LED Lighting






This article was first put online in early 2015. Since then, in 2020, LED has made huge leaps and bounds forward. An updated article, published in mid 2020,  on LED horticultural lighting can be found [HERE}


There’s been a lot of hype about LED lighting of late so I just want to touch on this one briefly in the interests of education and future proofing this book.


Light emitting diodes represent a promising technology for indoor growing that has technical advantages over traditional lighting sources. Light emitting diode (LED) is a unique type of semiconductor diode. The wavelength of the light emitted (the color of light) depend on the properties of semiconductor material.


LEDs can have peak emission wavelengths from UV-C (~250 nm) to infrared (~1000 nm)[1] and it is the first light source to have the capability of true spectral control, allowing wavelengths to be matched to plant photoreceptors to provide more optimal production and to influence plant morphology and composition.[2]


The technological development of LEDs is expected to reduce capital and operating costs in the future. Major advantage of LEDs over all other lamp types for plant lighting is that the technology is evolving in electrical-use efficiency at a rapid pace. For example, blue LEDs that were only 11% efficient in 2006 were reported to be 49% efficient converting electrical energy to photon energy in 2011.[3] From an electrical efficiency standpoint, LEDs convert up to 45% (depending on color) of electrical energy to light. Comparatively, HPS lamps convert about 30% of energy to light.


However, as indoor growers, we are looking for optimum yields and not necessarily savings on electricity at the expense of produce. I mean, saving money on electricity is nice unless of course we are losing even more money through losing out on yield!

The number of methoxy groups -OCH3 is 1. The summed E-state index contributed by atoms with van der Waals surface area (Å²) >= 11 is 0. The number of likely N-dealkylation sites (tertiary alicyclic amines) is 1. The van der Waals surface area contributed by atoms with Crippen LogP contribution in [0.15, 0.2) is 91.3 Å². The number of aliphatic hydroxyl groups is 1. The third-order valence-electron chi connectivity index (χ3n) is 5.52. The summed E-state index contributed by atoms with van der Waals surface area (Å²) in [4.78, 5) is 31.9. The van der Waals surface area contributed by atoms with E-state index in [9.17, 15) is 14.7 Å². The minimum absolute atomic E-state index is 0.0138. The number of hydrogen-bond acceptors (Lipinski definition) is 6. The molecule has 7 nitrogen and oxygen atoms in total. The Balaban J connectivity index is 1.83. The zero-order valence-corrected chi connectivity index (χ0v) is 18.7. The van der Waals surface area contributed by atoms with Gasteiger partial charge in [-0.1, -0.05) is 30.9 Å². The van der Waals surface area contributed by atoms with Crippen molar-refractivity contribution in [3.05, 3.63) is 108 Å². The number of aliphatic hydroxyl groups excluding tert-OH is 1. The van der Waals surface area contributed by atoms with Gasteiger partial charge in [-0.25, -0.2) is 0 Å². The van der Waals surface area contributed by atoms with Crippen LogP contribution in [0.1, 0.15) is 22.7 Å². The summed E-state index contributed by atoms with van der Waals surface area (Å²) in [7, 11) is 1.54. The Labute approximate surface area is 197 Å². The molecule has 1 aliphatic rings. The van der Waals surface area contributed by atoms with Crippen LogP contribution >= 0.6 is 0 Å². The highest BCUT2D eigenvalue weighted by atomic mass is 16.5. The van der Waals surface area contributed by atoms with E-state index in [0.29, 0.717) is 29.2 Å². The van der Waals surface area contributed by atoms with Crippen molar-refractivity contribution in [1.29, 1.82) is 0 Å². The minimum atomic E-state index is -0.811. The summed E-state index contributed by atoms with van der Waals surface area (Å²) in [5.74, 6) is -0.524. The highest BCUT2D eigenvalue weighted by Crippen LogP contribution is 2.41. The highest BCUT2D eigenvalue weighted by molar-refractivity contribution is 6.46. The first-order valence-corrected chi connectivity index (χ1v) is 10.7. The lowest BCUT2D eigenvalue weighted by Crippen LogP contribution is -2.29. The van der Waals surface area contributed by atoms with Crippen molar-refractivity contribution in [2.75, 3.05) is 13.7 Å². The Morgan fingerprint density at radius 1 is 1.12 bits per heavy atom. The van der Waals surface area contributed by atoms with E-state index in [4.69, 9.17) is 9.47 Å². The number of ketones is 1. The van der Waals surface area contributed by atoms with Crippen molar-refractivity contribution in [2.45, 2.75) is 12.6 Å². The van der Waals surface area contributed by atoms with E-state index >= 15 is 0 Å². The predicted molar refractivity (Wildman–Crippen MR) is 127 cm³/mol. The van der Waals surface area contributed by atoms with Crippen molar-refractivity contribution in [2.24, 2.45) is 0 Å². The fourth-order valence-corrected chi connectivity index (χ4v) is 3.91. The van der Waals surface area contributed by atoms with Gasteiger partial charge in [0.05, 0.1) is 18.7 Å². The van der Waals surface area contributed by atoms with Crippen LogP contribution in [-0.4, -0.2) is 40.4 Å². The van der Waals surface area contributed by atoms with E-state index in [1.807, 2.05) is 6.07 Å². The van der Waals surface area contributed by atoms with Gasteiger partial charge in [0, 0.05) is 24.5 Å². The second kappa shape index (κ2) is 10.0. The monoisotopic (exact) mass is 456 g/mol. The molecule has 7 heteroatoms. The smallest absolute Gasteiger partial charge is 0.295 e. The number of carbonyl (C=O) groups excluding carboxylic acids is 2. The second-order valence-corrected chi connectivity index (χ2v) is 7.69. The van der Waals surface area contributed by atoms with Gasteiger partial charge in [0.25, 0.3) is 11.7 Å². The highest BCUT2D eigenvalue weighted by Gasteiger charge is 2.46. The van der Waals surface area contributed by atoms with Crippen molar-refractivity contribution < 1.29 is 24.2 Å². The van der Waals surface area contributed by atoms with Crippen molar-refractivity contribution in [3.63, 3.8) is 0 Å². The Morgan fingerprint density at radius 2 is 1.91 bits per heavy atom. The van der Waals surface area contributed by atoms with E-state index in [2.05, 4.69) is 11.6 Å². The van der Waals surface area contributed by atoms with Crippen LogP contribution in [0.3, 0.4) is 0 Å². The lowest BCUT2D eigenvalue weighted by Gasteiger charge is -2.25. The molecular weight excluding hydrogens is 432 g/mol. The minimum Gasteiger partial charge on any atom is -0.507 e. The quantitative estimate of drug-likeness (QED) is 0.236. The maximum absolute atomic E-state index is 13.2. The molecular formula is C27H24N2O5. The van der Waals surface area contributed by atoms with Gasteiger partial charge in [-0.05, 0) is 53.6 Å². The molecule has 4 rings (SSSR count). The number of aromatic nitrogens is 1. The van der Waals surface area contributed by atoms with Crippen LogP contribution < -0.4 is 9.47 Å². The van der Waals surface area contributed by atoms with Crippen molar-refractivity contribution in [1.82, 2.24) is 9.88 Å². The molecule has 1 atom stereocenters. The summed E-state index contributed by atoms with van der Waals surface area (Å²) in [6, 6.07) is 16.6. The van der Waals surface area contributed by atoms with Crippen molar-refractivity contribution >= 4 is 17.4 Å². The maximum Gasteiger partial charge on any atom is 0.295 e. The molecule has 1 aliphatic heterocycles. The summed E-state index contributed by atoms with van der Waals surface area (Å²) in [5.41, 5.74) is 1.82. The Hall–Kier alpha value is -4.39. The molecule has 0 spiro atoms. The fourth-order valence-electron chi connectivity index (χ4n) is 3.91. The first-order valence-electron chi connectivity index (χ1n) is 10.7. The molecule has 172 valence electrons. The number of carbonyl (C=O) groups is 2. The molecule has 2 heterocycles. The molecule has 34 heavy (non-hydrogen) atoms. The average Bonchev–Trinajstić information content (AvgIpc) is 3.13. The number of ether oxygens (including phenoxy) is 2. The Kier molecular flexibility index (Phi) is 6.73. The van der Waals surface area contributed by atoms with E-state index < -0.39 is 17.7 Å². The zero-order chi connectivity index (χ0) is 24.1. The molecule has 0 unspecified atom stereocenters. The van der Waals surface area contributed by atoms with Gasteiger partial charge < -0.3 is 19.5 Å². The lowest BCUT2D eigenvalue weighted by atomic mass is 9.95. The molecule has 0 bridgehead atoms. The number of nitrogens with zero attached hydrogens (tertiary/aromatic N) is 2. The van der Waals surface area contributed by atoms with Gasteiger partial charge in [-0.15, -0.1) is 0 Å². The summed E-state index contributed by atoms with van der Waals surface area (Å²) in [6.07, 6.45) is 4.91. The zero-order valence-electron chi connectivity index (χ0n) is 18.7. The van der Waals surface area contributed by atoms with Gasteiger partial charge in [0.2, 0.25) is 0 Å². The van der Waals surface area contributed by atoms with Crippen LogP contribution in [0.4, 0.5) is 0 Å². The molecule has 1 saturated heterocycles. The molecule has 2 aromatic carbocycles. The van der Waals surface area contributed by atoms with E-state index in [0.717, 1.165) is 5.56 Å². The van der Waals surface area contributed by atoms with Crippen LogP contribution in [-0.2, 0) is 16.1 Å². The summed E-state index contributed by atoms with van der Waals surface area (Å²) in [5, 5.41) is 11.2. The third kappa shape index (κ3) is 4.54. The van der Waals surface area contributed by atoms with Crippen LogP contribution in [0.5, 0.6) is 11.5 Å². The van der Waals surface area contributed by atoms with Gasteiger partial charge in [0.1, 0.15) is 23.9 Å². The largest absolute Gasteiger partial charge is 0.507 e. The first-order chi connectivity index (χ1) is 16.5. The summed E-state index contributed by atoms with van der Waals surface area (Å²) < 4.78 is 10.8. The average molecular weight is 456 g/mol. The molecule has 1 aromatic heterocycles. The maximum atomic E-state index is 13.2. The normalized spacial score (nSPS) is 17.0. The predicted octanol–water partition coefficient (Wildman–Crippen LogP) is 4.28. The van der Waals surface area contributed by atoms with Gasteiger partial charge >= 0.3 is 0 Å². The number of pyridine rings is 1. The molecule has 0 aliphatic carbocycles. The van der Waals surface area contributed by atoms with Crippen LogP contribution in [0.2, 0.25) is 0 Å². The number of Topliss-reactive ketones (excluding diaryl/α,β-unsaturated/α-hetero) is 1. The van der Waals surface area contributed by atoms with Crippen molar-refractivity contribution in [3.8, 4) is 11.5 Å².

On this basis a few issues with LED lighting present…. at least for now !!.


LEDs from a Practical Perspective


With respect for the fact that LED lighting is a rapidly evolving technology, to date I have found that a combination of MH and HPS produces higher yields and quality than LED lighting. In fact, having run two side-by-side trials – one in 2013 and one in 2015 – comparing LEDs to combinations of MH and HPS I would have to say that at least where growing my preferred flowering/fruiting crop is concerned the results LED yielded (all factors taken into consideration) were subpar (i.e. I wasn’t impressed at all).


These (my) findings are inline to some research. For example, in one study that compared the growth and yields of tomato produced in a greenhouse where HPS and LED were used for supplemental lighting it was shown that in an overhead lamp configuration, LED lamps cannot compete with HPS lamps at current LED efficiency even though energy consumption was halved. See following table that compares the yield obtained under HPS v. LED lighting.[4]



* “Control” = natural light with no supplemental lighting

Source: Gajc-Wolska, et al.(2013) Effect of supplementary lighting on selected physiological parameters and yielding of tomato plants. DOI: 10.2478/fhort-2013-0017


In this study we can see that HPS produced almost double the yield of LED.